Firstly, let’s establish what we mean by a virtual team. It is:
- A collection of people physically separated by location and/or time
- A network of people who are able to work together and interact using advances in technology
- Often temporary, consisting of people with a range of skills and experiences who work in different locations to achieve a specific task in a set time period
- Rarely 100% virtual and may sometimes meet
Virtual teams are proving to be a great way of meeting some modern business challenges. While organisations have always operated in different locations, people are increasingly being asked to work together across locations and share responsibility for a product or result. Global corporations have emerged, spanning a range of industries or services operating globally 24 hours a day, 7 days a week on different continents and across time zones. Customers’ higher expectations mean that the pressure is on to deliver products to market often within tight deadlines. Relationships with customers, suppliers and stakeholders are increasingly based on co-operation and collaboration and strategic alliances and partnerships have become more common.
This means that knowledge is undoubtedly key and possibly the most important resource for our new economy. When organisations downsized in the 80s and 90s they lost a lot of their knowledge and it’s happening again now. Knowledge management thus becomes crucial to meet the challenge of tackling the complexity of today’s products and product cycles. While knowledge will always be a source of power, the emphasis now is on sharing what we know both within the whole organisation and, where appropriate, with others, rather than keeping it to ourselves. But, of course, knowledge is only useful if we can do something with it.
So virtual teams are a great way of disseminating k knowledge in the complex world of work today, but there are many challenges in coaching such teams to work effectively, not least of which is managing the almost inevitable cultural differences that will exist in a team comprised of people from different locations or organisations. People from different countries and cultures will have their own view of the world and ways of doing things. When setting up a virtual team it’s easy to overlook this and end up unknowingly causing offence. All cultures and complex and it’s so easy to generalise and make assumptions with little or no evidence to back them up. When working with different cultures it pays to stand back and consider any assumptions you are making. Check them out and, if necessary, make adjustments.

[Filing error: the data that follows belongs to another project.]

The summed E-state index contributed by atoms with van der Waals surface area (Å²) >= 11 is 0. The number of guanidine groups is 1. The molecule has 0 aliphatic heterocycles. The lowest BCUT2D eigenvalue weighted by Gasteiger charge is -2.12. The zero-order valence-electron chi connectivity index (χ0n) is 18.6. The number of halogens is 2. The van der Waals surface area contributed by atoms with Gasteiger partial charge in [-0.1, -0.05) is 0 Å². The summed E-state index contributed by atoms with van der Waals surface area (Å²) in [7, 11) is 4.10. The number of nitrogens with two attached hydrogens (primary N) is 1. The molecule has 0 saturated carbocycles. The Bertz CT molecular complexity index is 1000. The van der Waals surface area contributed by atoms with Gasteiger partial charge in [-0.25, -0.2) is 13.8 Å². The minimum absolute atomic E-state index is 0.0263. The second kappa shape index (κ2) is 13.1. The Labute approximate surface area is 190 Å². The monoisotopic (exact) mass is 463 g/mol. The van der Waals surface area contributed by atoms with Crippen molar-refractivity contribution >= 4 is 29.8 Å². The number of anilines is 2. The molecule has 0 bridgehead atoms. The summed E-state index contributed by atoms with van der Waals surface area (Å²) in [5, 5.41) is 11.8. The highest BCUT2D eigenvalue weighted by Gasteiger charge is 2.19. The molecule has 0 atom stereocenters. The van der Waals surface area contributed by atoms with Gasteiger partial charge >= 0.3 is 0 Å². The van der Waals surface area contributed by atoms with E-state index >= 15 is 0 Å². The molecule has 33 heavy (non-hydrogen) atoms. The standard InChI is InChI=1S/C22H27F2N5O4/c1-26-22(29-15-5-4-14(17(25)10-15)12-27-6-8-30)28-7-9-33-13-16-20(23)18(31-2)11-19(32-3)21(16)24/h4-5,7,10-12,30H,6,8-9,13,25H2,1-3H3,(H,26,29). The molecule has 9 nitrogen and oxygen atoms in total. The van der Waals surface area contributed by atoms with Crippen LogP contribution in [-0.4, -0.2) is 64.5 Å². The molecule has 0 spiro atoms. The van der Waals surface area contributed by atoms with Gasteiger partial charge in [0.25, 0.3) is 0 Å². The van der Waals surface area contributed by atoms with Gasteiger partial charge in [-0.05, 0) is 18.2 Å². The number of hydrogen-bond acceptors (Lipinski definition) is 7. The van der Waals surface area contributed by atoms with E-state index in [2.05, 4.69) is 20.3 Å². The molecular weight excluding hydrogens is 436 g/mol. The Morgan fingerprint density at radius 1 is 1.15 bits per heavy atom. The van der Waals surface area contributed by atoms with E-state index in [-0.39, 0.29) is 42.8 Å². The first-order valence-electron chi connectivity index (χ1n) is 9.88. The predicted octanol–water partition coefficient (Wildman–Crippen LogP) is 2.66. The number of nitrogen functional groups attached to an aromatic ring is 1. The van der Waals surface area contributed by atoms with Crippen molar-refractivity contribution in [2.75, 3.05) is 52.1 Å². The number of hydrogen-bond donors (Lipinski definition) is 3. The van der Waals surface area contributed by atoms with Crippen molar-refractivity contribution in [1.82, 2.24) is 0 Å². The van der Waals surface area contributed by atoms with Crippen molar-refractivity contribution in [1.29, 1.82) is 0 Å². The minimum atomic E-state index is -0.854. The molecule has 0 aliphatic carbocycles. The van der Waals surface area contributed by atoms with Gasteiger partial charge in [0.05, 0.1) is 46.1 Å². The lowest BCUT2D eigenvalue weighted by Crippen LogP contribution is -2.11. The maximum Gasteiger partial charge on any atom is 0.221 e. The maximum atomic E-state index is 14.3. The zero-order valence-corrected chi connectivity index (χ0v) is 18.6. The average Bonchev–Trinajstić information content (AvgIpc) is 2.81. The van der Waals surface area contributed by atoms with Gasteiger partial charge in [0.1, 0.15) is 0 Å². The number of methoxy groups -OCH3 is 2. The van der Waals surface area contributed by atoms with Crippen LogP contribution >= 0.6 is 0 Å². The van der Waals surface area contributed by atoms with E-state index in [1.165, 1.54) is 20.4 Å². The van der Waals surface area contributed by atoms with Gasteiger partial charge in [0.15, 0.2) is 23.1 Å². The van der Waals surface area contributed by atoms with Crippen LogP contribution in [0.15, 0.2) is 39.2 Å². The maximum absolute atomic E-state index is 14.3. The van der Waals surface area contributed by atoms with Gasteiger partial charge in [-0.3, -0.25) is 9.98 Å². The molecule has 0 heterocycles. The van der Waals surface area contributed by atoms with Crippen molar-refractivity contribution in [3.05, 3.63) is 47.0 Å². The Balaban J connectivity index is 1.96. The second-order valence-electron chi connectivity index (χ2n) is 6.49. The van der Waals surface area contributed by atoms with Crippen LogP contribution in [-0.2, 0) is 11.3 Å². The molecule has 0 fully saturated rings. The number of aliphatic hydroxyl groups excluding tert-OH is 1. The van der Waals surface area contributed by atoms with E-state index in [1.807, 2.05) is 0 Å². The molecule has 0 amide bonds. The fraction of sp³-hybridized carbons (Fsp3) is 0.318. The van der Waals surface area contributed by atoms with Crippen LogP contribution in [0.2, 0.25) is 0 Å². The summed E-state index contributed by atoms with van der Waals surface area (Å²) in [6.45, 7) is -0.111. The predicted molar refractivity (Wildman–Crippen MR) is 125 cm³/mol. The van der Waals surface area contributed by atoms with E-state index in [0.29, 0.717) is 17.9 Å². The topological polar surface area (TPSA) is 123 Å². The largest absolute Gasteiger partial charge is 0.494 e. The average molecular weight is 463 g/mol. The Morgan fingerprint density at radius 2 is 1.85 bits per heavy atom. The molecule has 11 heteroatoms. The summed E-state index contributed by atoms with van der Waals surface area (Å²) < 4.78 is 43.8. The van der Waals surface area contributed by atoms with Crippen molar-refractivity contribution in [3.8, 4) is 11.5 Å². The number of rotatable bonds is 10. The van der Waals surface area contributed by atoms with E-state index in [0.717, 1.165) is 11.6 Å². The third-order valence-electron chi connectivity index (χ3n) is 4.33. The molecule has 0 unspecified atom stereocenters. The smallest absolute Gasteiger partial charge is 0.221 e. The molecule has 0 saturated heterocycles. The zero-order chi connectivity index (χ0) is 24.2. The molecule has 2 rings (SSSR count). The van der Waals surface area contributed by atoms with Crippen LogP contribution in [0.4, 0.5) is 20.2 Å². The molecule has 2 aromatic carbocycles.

If the team is to be successful, it really does pay to meet face to face at the start. This enables the team to:
- Get to know each other and build relationships
- Talk through the project and work out the best way of tackling it
- Set ground rules and agreed ways of operating
- Agree on ways of communicating and the technology to be used
- Carry out any necessary training
- Plan the next steps
Whatever the financial and logistical difficulties, it’s worth making the strongest possible case for a face to face meeting and for everyone to try to attend. High performing teams work at high levels of trust and the team members will have a hard time trusting each other if they have not met.
If a meeting is not possible try a combination of email and web or video conferencing. In the early stages put your efforts into getting to know each other socially rather than focussing totally on work. Be prepared to raise the subject of trust, discuss what it means and work at getting a common understanding. Coach for involvement from all team members to increase the chances of trust developing.
In the absence of the regular social contact associated with conventional teams, look for other ways of promoting team development and relationship building. Ideas include:
- Working out ways of sharing when people are available and their contact information
- Talking to each other outside of formal meetings
- Varying the communication tools used
- Allowing for, and accepting, cultural differences
Don’t fall into the trap of believing the challenges of working with a virtual team can be solved by technology. It’s people that make for successful teams, not computers. Your contact with each other may be remote but always remember that you are dealing with human beings who have feelings, needs, hopes and aspirations. Treat people with respect, involve them, take care with your communications and don’t be afraid to ask for feedback. Don’t operate in virtual teams in ways that would be unacceptable if everyone was in the same room. Try to avoid an over reliance on email and pick up the phone wherever possible.
Never underestimate the power of a simple thank you. Not only when things are going well, but also in the difficult times. It’s so easy to feel isolated in a virtual team.
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